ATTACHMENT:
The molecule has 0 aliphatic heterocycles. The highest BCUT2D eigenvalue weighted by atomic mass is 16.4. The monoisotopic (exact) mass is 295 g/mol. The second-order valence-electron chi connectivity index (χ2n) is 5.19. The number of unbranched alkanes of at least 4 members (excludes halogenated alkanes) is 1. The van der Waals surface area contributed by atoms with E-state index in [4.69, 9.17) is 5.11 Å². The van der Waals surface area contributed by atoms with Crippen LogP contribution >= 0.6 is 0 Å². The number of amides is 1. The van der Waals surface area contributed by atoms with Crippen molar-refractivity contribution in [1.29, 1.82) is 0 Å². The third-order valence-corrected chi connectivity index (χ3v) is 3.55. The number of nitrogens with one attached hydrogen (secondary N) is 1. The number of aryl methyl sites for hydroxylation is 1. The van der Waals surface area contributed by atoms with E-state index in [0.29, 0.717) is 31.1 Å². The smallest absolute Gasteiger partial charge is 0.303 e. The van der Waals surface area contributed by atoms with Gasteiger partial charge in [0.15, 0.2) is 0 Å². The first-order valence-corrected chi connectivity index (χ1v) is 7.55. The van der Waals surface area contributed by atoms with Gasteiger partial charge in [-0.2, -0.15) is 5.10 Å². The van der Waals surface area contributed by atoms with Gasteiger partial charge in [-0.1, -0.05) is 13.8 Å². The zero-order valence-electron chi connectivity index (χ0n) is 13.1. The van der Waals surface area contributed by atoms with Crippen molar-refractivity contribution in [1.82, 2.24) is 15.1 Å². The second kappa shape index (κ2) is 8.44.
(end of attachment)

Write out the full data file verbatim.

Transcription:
The molecule has 0 aliphatic heterocycles. The highest BCUT2D eigenvalue weighted by atomic mass is 16.4. The monoisotopic (exact) mass is 295 g/mol. The second-order valence-electron chi connectivity index (χ2n) is 5.19. The number of unbranched alkanes of at least 4 members (excludes halogenated alkanes) is 1. The van der Waals surface area contributed by atoms with E-state index in [4.69, 9.17) is 5.11 Å². The van der Waals surface area contributed by atoms with Crippen LogP contribution >= 0.6 is 0 Å². The number of amides is 1. The van der Waals surface area contributed by atoms with Crippen molar-refractivity contribution in [1.29, 1.82) is 0 Å². The third-order valence-corrected chi connectivity index (χ3v) is 3.55. The number of nitrogens with one attached hydrogen (secondary N) is 1. The number of aryl methyl sites for hydroxylation is 1. The van der Waals surface area contributed by atoms with E-state index in [0.29, 0.717) is 31.1 Å². The smallest absolute Gasteiger partial charge is 0.303 e. The van der Waals surface area contributed by atoms with Gasteiger partial charge in [0.15, 0.2) is 0 Å². The first-order valence-corrected chi connectivity index (χ1v) is 7.55. The van der Waals surface area contributed by atoms with Gasteiger partial charge in [-0.2, -0.15) is 5.10 Å². The van der Waals surface area contributed by atoms with Gasteiger partial charge in [-0.1, -0.05) is 13.8 Å². The zero-order valence-electron chi connectivity index (χ0n) is 13.1. The van der Waals surface area contributed by atoms with Crippen molar-refractivity contribution in [1.82, 2.24) is 15.1 Å². The second kappa shape index (κ2) is 8.44.